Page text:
Where crime and corruption, as well as the rampant lawlessness and disorder, in the country are concerned, he must get his act together and tame that rough beast which the late Wilmot “Motty” Perkins oftentimes alluded to on his talk show, which is shuffling towards Kingston. The number of roadblocks and citizens protests throughout the year from St Thomas in the east to St James in the west has been reminiscent of the Christmas Rebellion of 1865, which saw the oppressed blacks of this country, inspired by the oratory, defiance and courage of National Hero Samuel Sharpe, setting fire to the cane piece in a bid to gain their freedom from “backra massa”.

For some time now the Jamaican Government has taken on the appurtenance of “backra massa”, and there is beginning to emerge a similar attitude of defiance coming from the Jamaican people that has been saying a plague on both your houses, namely the JLP and the People's National Party. Thus, while Prime Minister Holness tries to cement his hold on the JLP leadership — as well as seeking to provide a winning formula to prolong his stay in Jamaica House — his penchant for Anancy-type politics may well lead to his downfall. He must take the high road and take those important decisions, though unpopular, to ensure sustained economic growth and a Jamaica that is safe and truly prosperous. Public relations gimmickry alone will not do it. He must bell the cat.

In the meantime, PNP and Opposition Leader Dr Peter Phillips is now walking a tight rope and must begin to emerge as a forceful, no-nonsense and visionary “prime minister in waiting” if he is not to face internal rebellion and a consequent rejection by the Jamaican people. He must bring to the fore what the PNP really stands for and what makes it different from the JLP. It cannot be a case of no better herring, no better barrel.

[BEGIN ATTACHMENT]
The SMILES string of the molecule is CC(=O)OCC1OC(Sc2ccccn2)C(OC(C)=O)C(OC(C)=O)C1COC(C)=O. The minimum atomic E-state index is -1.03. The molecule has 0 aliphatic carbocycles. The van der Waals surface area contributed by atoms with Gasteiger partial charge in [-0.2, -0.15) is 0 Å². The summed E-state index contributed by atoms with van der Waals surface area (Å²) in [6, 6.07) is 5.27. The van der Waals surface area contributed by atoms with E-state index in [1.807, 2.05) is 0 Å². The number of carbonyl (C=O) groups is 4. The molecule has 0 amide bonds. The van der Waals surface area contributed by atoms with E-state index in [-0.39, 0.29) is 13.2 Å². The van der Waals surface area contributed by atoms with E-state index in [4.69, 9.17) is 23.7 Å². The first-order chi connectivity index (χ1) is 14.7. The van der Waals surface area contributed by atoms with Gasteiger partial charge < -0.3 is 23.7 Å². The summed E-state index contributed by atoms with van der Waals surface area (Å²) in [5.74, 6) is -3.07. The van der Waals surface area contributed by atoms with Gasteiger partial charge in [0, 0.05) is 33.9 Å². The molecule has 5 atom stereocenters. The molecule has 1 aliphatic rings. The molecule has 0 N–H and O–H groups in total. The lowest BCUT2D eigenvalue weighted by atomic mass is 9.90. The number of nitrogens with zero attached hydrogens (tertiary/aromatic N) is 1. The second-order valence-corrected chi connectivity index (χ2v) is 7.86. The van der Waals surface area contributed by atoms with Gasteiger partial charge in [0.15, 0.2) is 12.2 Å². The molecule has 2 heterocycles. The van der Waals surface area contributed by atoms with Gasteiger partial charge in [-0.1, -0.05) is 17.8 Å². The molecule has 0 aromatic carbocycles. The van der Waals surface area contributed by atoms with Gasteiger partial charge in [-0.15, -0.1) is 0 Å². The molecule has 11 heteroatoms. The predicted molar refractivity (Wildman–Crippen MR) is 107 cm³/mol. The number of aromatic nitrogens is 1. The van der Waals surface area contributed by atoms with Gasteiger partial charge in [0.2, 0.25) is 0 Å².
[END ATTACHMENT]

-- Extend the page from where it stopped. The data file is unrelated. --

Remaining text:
The bottom line is that the Jamaican people are becoming increasingly impatient, and the days of deliverance and “Better Mus' Come” slick campaigns by an Edward Seaga and Michael Manley can no longer cut it. The voter is now asking, with much anger and anxiety: Where is the beef?

Meanwhile, the Church as far as I am concerned, has had a most dismal year in terms of its not being able to effectively and with balance take the moral high ground. Outside of the various pronounced peccadillos by some of its men of the cloth, it must be told that sporadic marches and mass meetings alone cannot help to change the hearts of so many Jamaicans that are hell-bent on paying homage to Satan. The increasing presence of Indian astrologers and obeah workers, not to mention people who are privately becoming devil worshippers would suggest the Church is failing to bring souls to the throne of grace and repentance. This is not an attack on the Church, but it must stop being merely reactive and become proactive. The bottom line is that if Jamaica does not make a dramatic turnaround economically, socially and spiritually, “dawg gwine nyam wi supper”. The writing is on the wall, we have been weighed in the balance and found wanting like King Nebuchadnezzar. Mark my words.

On a more positive note, may I use this opportunity and medium to wish everyone a rewarding, safe and fulfilling 2018. Make that also your Year of Decision.

Lloyd B Smith is a newspaper publisher and editor. He hails from Montego Bay, where he has lived most of his life and is popularly known as “The Governor”. Send comments to the Observer or